There's one thing that marketers hate the most, and that's making reports. It's the least glamorous part of the job. Who likes to integrate systems, look at spreadsheets, and plug numbers in when they could be posting selfies on LinkedIn?
It gets even more complex for eCommerce brands because there are so many different variables and advertising channels you need to report on. An average brand is probably running Facebook Ads, Google Ads, Google Shopping campaigns, TikTok, Pinterest, and email marketing to top it all off. And it's just a lot to keep track of.
Look, you may love to report your results, but you just don't want to spend 10+ hours creating slide decks from scratch for a 30-minute meeting with the executive team. And we're here to tell you that you don't have to.
We created a template to help you keep track of all your eCommerce advertising results in one place. Here's a brief explanation of what you need to have in an eCommerce report and how our template works.
Let's dive in.
What is an eCommerce report?
An eCommerce report shows you information about your traffic, sales, and engagement. Ecommerce reporting tools and dashboards make it easier for brands to learn about their customers, products, ad campaigns, marketing channels, and inventory by seeing the return on investment of each channel and marketing activity.
What should be included in an eCommerce report?
Ecommerce analytics reports should include data about sales, marketing campaigns, product performance, eCommerce site conversion rates, inventory stats, churn, returns & refunds, and much more. All your eCommerce marketing efforts should be summarized in one comprehensive dashboard (made up of several reports). And each report should focus on a particular key metric or marketing channel.
What kind of eCommerce performance reports do you need?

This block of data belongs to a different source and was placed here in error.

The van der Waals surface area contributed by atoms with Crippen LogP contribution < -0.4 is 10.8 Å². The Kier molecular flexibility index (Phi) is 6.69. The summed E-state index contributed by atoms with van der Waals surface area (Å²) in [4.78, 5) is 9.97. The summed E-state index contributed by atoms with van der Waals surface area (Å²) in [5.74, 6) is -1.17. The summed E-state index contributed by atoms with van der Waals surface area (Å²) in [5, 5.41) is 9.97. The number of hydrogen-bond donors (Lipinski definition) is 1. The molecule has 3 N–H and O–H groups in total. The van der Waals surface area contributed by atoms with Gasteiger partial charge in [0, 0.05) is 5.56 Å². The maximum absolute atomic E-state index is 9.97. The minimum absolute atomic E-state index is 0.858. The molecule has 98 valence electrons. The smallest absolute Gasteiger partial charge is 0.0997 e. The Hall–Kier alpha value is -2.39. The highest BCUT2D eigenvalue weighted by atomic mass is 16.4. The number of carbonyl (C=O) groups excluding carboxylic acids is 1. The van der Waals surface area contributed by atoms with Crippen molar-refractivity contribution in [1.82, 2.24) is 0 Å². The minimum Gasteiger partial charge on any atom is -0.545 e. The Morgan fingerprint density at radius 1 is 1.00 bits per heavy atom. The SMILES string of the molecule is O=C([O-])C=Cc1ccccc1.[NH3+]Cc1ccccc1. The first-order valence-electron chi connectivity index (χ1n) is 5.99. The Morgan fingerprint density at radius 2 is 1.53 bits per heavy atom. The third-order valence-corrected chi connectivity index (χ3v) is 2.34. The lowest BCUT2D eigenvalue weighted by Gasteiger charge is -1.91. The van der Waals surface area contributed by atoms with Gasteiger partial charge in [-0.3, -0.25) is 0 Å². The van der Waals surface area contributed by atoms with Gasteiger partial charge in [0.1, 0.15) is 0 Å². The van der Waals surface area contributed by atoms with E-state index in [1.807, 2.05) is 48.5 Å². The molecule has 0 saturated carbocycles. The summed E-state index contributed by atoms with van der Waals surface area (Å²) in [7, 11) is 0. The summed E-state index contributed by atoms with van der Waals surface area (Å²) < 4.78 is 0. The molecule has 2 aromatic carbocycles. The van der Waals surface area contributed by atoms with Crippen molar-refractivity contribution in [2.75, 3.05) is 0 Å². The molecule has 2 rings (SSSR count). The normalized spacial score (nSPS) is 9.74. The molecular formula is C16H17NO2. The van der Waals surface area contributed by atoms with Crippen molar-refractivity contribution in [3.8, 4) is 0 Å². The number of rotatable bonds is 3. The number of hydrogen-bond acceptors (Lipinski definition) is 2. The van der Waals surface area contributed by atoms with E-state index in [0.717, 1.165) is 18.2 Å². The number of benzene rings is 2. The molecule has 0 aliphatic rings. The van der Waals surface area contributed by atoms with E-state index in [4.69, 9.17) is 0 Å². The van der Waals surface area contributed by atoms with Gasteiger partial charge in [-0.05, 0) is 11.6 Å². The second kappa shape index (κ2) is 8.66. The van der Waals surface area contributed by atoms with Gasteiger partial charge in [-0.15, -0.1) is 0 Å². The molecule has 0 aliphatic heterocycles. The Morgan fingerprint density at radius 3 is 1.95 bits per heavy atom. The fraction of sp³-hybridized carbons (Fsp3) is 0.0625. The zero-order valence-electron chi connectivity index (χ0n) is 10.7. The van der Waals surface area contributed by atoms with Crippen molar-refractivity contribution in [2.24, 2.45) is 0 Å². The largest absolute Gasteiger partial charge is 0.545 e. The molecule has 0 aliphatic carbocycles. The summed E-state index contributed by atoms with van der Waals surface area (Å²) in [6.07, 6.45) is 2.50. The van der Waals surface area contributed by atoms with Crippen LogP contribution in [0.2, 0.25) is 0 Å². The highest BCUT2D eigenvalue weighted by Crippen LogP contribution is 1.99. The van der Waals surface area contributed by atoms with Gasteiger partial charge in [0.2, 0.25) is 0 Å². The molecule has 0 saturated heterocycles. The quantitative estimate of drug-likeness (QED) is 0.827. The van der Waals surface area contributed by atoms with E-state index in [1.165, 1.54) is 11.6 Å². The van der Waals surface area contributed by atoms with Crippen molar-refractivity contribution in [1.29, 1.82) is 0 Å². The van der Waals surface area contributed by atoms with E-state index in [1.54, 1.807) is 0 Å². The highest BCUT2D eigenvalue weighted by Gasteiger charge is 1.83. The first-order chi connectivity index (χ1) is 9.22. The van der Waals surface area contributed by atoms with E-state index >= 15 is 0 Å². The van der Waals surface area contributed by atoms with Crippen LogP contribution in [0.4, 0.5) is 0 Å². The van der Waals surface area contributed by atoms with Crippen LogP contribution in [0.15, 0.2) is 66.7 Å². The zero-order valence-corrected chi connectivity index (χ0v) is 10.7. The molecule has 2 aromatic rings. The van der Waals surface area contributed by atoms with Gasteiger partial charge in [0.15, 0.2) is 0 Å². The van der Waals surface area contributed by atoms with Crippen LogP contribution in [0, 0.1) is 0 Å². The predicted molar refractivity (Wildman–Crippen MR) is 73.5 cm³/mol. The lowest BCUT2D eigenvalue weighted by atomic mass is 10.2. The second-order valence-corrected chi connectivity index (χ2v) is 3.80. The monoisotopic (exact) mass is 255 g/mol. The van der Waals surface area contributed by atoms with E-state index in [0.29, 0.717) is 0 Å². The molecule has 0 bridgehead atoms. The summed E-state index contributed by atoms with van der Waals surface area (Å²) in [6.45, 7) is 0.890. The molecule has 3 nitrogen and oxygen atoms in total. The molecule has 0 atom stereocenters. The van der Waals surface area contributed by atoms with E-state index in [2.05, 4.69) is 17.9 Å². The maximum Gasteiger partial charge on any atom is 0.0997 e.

Most brands have a very hard time putting together all their marketing data. That's especially true if they have a different marketing agency working on each of their channels. Brands usually have one report for Facebook Ads, another one for Google Ads, the third one for Twitter Ads, another one for email marketing, and so on. That's horribly inefficient.
You should combine all your eCommerce performance reports into one easy eCommerce report template. It should include all of your advertising channels (Google, Facebook Ads reporting, TikTok, and Bing Ads) and show metrics for a specific date range, and compare it with the previous period.
And that's not something your Google Analytics or your Shopify dashboard could show. They're great for showing organic traffic sources (like content marketing or email marketing) but they don't pick up ad attribution very well. You need to use either a marketing tool or a marketing template and plug in all the numbers for you.
Here is a list of metrics you should have in your monthly report.
The top eCommerce KPIs you need to track
The ultimate eCommerce performance report should have the following key metrics:
Revenue and net profit
The most important metric on any digital marketing report is the bottom line - how much money did this activity actually bring you? And it's important to look at the gross and net profit on each channel.